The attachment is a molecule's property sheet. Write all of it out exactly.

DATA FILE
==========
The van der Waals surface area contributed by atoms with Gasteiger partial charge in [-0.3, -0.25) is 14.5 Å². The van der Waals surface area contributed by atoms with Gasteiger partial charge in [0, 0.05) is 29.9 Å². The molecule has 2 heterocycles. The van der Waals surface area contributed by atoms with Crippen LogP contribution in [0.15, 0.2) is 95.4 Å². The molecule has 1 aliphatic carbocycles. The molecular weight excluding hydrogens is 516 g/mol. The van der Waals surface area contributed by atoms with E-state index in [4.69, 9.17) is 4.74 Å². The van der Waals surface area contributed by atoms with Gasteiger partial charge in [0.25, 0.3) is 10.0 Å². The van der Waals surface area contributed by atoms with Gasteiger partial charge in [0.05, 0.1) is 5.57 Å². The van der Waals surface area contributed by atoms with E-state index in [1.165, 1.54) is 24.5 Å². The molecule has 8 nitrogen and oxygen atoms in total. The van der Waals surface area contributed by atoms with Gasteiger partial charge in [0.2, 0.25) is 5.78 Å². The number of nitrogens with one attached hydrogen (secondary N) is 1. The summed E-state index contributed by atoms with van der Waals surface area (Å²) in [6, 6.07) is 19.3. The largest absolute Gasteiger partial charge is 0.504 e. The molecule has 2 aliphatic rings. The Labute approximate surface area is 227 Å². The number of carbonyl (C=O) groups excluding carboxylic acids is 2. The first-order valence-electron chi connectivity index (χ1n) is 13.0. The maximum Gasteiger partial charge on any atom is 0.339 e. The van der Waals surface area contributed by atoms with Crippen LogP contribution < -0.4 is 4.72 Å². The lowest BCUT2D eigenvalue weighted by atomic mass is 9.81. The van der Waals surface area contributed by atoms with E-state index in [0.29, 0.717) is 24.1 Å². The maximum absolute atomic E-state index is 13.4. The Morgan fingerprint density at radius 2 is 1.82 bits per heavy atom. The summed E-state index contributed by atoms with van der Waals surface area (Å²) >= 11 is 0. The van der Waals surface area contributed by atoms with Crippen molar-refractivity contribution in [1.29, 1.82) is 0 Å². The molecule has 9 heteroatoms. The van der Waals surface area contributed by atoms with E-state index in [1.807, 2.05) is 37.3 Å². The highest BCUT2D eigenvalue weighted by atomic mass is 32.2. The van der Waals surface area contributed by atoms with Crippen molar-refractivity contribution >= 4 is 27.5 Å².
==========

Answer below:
The van der Waals surface area contributed by atoms with Gasteiger partial charge in [-0.3, -0.25) is 14.5 Å². The van der Waals surface area contributed by atoms with Gasteiger partial charge in [0, 0.05) is 29.9 Å². The molecule has 2 heterocycles. The van der Waals surface area contributed by atoms with Crippen LogP contribution in [0.15, 0.2) is 95.4 Å². The molecule has 1 aliphatic carbocycles. The molecular weight excluding hydrogens is 516 g/mol. The van der Waals surface area contributed by atoms with E-state index in [4.69, 9.17) is 4.74 Å². The van der Waals surface area contributed by atoms with Gasteiger partial charge in [0.25, 0.3) is 10.0 Å². The van der Waals surface area contributed by atoms with Gasteiger partial charge in [0.05, 0.1) is 5.57 Å². The van der Waals surface area contributed by atoms with E-state index in [1.165, 1.54) is 24.5 Å². The molecule has 8 nitrogen and oxygen atoms in total. The van der Waals surface area contributed by atoms with Gasteiger partial charge in [0.2, 0.25) is 5.78 Å². The number of nitrogens with one attached hydrogen (secondary N) is 1. The summed E-state index contributed by atoms with van der Waals surface area (Å²) in [6, 6.07) is 19.3. The largest absolute Gasteiger partial charge is 0.504 e. The molecule has 2 aliphatic rings. The Labute approximate surface area is 227 Å². The number of carbonyl (C=O) groups excluding carboxylic acids is 2. The first-order valence-electron chi connectivity index (χ1n) is 13.0. The maximum Gasteiger partial charge on any atom is 0.339 e. The van der Waals surface area contributed by atoms with Crippen LogP contribution < -0.4 is 4.72 Å². The lowest BCUT2D eigenvalue weighted by atomic mass is 9.81. The van der Waals surface area contributed by atoms with E-state index in [0.29, 0.717) is 24.1 Å². The maximum absolute atomic E-state index is 13.4. The Morgan fingerprint density at radius 2 is 1.82 bits per heavy atom. The summed E-state index contributed by atoms with van der Waals surface area (Å²) >= 11 is 0. The van der Waals surface area contributed by atoms with Crippen molar-refractivity contribution in [1.29, 1.82) is 0 Å². The molecule has 9 heteroatoms. The van der Waals surface area contributed by atoms with E-state index in [1.807, 2.05) is 37.3 Å². The highest BCUT2D eigenvalue weighted by atomic mass is 32.2. The van der Waals surface area contributed by atoms with Crippen molar-refractivity contribution >= 4 is 27.5 Å².